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Old 02-07-2007, 08:10 AM   #11
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There is one other thing that you have to take into consideration. Many people make additions to their burger meats like an envelope of dry onion soup mix. Some people add a tablespoon of flour per pound or 1/4 cup of seasoned bread crumbs & eggs. Not to mention fresh minced onion and peppers. And the list of additions could go on and on. Not even to mention people who roll their burgers in a dry mixture to form a crust.
These types of burgers need to be cooked through. Many times have I steamed my burgers first and then grilled or fried for a few minutes.
I don't mind meat juices that poach my lettuce and melt my burger bun as long as it is clear meat juice.

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Old 02-09-2007, 02:59 AM   #12
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Originally Posted by tsi88kid
Wouldn't cooking it medium rare or medium ease your minds a little more if you are worried about E Coli?
The "instant kill" temp for E. Coli is 158F - so cooking a burger to Medium (160F) kills any E. Coli, if present. Cooking to medium rare (145F) will not kill any E. Coli. Since E. Coli comes from fecal matter in the intestines ... it will only be present in cases of mistakes made in processing - and as long as the solid cuts of meat are not pierced - the bacteria will be confined to the surface of the meat. That is why boiling for 30-60 seconds before grinding will kill the surface bacteria - and make it safe to cook to 145F - medium rare. There is also a way to use chlorine or vinegar to do the same thing - I just have not found the time/concentration figures for these methods.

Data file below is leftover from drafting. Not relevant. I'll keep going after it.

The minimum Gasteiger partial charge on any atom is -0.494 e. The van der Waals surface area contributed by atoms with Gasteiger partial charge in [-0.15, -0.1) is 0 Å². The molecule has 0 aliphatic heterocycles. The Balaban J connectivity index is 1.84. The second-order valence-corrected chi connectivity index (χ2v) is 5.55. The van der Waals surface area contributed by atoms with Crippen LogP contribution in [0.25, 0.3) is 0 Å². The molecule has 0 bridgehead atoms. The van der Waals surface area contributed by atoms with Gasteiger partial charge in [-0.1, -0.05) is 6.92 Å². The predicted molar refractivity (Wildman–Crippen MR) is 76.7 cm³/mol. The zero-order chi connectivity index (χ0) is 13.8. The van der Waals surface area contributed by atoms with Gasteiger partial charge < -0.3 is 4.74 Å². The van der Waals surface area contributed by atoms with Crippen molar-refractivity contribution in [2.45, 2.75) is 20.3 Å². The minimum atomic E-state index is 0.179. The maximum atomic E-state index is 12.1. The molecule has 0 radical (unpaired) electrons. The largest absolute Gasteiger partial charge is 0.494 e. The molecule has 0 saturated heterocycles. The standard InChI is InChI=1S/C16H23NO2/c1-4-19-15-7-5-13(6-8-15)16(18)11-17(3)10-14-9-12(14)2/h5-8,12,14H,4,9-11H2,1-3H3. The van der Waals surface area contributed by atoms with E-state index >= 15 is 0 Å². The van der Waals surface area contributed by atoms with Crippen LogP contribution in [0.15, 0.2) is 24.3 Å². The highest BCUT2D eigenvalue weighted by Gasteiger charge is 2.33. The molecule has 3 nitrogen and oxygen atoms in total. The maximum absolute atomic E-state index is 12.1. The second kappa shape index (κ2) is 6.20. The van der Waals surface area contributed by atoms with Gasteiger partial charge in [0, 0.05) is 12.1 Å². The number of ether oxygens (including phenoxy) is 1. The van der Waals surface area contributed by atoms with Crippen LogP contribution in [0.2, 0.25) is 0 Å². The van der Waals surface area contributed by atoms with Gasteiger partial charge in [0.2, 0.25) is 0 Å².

Remember - we're talking about ground/minced meat where the surface of the meat is mixed into the interior - not a steak where the surface will be heated above the "instant kill" point.

Originally Posted by StirBlue
There is one other thing that you have to take into consideration. Many people make additions to their burger meats like an envelope of dry onion soup mix. ...
This really goes back to what we have said before - 160F for "store bought" ground beef - 145F if you want to take the time and trouble to "sanatize" the surface and grind your own.

But, you DID bring up an interesting point ... people who add an egg as a binder to make burgers ... the "instant kill" temp of salmonella is 165F - you can also achieve the same goal by cooking the meat to 160F and holding it at that temp for a minute or two. Of course, if you use pasturized eggs you don't have to worry about it - and you can cook a burger to 145F without any worry.

The color of the meat, and the color of the juices, is NOT an indication of the temperature or degree of doneness. Meat, and juices, may retain a pink color even when cooked to 160F, especially if the meat contains any sodium nitrites. I'm not going to go look up all the sources - but some dried soup mixes and fresh celery, bell peppers, onions and garlic contain them.

"It ain't what you don't know that gets you in trouble. It's what you know for sure that just ain't so." - Mark Twain
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Old 02-16-2007, 02:12 PM   #13
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It depends on if you like to gamble. I like beef rare and raw, but would never, ever, ever serve ground meat that way to anyone but ME and occaisionally my husband. There are so many things we ate as kids that are now considered no-nos now. I would never eat ground meat at any restaurant around here if it was rare (in other words, I don't period), only at home where I know who has handled it and where I bought it. And as already said, if it meatloaf or meatballs or something similar, I use my trusty meat thermometer and get them done to whatever the appropriate temperature is (I keep a chart on the inside of the cupboard door next to the stove for that purpose).

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